Application for emergency debate (Standing Order No. 24)
I seek leave to propose that the House should debate a specific and important matter for urgent consideration—namely, the Tobacco and Related Products Regulations 2016.
As you are aware, Mr Speaker, this is a time-sensitive EU diktat that is allocated to the Government as a negative statutory instrument. Unless the Government provide any time to discuss it, it will just pass through. The Backbench Business Committee is not reconvened and has met only twice since these regulations were brought in. They were tabled in April, and since then, I have had cross-party support for my early-day motion.
The tobacco regulations will have a huge impact on the vaping and harm-reduction products industry if these regulations pass beyond their praying date of 15 June, yet the House will not have had an opportunity to debate this important matter. Only two months ago, the Royal College of Physicians warned:
“Promoting wider use of consumer nicotine products, such as e-cigarettes, could…substantially increase the number of smokers who quit”
“is therefore likely to generate significant health gains in the UK.”
Last year, Public Health England found that e-cigarettes were 95% less harmful than smoking.
Our own Prime Minister said to me in a letter:
“Our view, based on all the evidence available, is that e-cigarettes can help smokers quit and that they are considerably less harmful to the health than continuing to smoke tobacco products.”
Perversely, however, these particular regulations, which we have not yet discussed or debated, will seek to impose severe limits on advertising for vaping products, and bring e-cigarettes under the same regulatory framework as cigarettes. Lord Prior, the Health Minister in the House of Lords said in May that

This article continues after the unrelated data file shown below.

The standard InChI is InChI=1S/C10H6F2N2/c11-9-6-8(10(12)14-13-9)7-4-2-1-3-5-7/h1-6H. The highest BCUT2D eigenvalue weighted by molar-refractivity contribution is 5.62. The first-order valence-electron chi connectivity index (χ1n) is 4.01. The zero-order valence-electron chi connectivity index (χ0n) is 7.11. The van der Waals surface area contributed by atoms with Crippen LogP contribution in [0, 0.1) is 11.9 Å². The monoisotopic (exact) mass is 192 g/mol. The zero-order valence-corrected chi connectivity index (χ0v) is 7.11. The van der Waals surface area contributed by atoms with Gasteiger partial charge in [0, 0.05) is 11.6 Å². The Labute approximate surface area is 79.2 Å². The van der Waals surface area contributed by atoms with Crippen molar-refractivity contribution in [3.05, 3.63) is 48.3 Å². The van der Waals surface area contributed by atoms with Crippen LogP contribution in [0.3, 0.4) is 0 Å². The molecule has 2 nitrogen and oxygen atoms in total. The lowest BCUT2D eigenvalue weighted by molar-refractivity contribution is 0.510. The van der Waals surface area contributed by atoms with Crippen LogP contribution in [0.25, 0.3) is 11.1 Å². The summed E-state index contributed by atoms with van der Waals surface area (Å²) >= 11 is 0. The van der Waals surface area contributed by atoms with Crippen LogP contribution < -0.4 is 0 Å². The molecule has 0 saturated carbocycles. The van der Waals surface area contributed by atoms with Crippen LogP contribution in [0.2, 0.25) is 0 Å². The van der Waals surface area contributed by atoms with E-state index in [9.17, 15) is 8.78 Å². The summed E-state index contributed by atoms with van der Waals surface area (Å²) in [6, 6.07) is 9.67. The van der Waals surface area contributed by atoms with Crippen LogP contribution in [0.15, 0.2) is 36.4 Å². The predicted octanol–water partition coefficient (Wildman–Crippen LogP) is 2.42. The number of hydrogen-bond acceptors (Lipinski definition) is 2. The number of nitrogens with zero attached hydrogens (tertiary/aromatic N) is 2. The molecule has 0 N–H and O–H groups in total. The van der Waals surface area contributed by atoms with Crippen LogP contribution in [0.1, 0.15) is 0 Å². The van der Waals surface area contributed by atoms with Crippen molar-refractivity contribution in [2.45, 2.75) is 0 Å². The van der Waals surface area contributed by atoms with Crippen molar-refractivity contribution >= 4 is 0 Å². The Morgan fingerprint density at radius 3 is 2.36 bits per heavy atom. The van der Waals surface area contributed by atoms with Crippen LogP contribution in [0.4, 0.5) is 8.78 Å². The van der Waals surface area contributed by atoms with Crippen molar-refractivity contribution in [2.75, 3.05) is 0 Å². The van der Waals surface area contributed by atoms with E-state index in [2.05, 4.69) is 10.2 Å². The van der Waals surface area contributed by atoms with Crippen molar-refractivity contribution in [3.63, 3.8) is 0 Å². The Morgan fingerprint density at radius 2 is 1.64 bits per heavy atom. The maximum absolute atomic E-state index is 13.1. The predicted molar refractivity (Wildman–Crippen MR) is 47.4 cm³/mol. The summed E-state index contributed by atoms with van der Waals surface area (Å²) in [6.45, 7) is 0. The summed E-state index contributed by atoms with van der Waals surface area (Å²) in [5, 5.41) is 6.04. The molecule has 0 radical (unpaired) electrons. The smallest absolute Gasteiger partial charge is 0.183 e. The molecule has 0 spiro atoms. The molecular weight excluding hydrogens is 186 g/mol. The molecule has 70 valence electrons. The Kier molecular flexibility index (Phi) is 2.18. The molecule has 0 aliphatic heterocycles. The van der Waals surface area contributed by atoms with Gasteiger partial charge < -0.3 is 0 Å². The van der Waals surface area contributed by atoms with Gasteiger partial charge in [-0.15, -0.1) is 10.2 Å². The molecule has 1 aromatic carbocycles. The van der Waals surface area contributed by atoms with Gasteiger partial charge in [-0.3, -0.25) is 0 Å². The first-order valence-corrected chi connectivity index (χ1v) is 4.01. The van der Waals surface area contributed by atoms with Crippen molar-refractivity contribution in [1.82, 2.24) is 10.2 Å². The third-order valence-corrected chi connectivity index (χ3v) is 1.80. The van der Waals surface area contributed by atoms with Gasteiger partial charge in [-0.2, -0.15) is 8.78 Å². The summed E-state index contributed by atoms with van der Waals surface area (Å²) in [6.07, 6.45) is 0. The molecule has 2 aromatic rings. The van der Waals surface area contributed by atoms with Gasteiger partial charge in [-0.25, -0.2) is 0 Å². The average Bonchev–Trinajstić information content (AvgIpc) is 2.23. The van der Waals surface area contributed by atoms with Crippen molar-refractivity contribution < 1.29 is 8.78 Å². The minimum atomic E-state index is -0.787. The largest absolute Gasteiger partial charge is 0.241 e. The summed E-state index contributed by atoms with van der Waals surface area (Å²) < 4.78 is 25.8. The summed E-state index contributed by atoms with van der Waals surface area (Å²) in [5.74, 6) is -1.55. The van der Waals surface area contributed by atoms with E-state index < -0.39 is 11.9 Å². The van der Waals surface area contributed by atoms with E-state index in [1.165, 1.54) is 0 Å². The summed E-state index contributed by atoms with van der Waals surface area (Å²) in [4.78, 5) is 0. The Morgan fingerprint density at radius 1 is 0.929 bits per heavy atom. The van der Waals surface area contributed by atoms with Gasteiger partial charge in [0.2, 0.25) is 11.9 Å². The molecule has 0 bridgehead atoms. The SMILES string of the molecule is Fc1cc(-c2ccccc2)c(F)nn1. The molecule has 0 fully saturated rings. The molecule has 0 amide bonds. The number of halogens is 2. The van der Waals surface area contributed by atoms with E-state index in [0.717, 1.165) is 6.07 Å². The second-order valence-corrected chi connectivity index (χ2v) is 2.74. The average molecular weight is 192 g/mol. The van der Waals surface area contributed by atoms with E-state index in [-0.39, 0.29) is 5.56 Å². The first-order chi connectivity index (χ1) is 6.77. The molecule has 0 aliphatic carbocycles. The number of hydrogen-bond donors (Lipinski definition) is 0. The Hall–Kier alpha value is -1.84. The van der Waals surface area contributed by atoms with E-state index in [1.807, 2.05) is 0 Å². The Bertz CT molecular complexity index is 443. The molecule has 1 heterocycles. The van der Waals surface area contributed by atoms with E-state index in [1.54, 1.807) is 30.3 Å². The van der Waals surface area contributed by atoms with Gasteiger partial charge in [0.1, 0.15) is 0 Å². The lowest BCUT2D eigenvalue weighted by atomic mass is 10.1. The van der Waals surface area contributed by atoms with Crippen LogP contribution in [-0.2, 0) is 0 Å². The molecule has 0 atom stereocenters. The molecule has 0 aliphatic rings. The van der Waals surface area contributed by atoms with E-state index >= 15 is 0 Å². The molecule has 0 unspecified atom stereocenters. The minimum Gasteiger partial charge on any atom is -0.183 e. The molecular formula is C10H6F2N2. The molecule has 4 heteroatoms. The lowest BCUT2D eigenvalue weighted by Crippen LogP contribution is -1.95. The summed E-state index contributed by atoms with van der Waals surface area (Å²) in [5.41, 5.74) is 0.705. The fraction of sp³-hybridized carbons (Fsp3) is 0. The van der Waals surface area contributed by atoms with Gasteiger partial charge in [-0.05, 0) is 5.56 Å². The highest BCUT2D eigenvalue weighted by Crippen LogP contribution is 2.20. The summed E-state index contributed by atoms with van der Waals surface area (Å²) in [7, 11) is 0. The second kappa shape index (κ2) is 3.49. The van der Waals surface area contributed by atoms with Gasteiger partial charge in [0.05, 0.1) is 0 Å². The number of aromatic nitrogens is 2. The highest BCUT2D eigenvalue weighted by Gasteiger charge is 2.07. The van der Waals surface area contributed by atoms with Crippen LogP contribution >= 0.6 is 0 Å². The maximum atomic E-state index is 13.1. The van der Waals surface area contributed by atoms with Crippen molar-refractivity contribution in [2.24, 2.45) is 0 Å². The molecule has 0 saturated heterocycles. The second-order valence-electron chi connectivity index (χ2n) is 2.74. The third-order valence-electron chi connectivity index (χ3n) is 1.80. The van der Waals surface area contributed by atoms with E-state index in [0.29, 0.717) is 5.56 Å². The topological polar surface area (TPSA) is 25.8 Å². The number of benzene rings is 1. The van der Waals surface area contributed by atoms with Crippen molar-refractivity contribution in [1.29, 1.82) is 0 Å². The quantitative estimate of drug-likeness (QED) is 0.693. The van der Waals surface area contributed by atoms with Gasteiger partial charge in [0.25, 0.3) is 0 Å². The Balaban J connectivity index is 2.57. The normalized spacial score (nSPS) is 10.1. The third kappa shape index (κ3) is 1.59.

“we wish people to quit altogether but if, as a way of quitting, they can give up smoking and take up vaping, that is something that we wish to encourage.”—[Official Report, House of Lords, 10 May 2016; Vol. 771, c. 77.]
I sincerely hope that the House will be given the opportunity to consider this matter under Standing Order No. 24 as the deleterious impact of these regulations on smoking cessation and public health shows that we really should give these Brussels regulations some serious consideration before absorbing them.
The hon. Lady asks leave to propose a debate on a specific and important matter that should have urgent consideration, namely the Tobacco and Related Products Regulations 2016. I have listened carefully to the hon. Lady’s application, but I am not persuaded that this matter is proper to be discussed under Standing Order No. 24.
I add that if there is significant interest in this matter, either in the House or beyond it, it might be regarded as helpful if, through the usual channels, a debate on it were arranged. I express myself in those relatively careful and understated terms, for it is not within the remit of the Chair. That judgment has to be made elsewhere. The hon. Lady, who is an indefatigable parliamentarian, has made her case with force and eloquence. If I have learned anything about her over the last 11 years when we have served in the House together, I suspect that it is pretty unlikely that she will let go of the bone.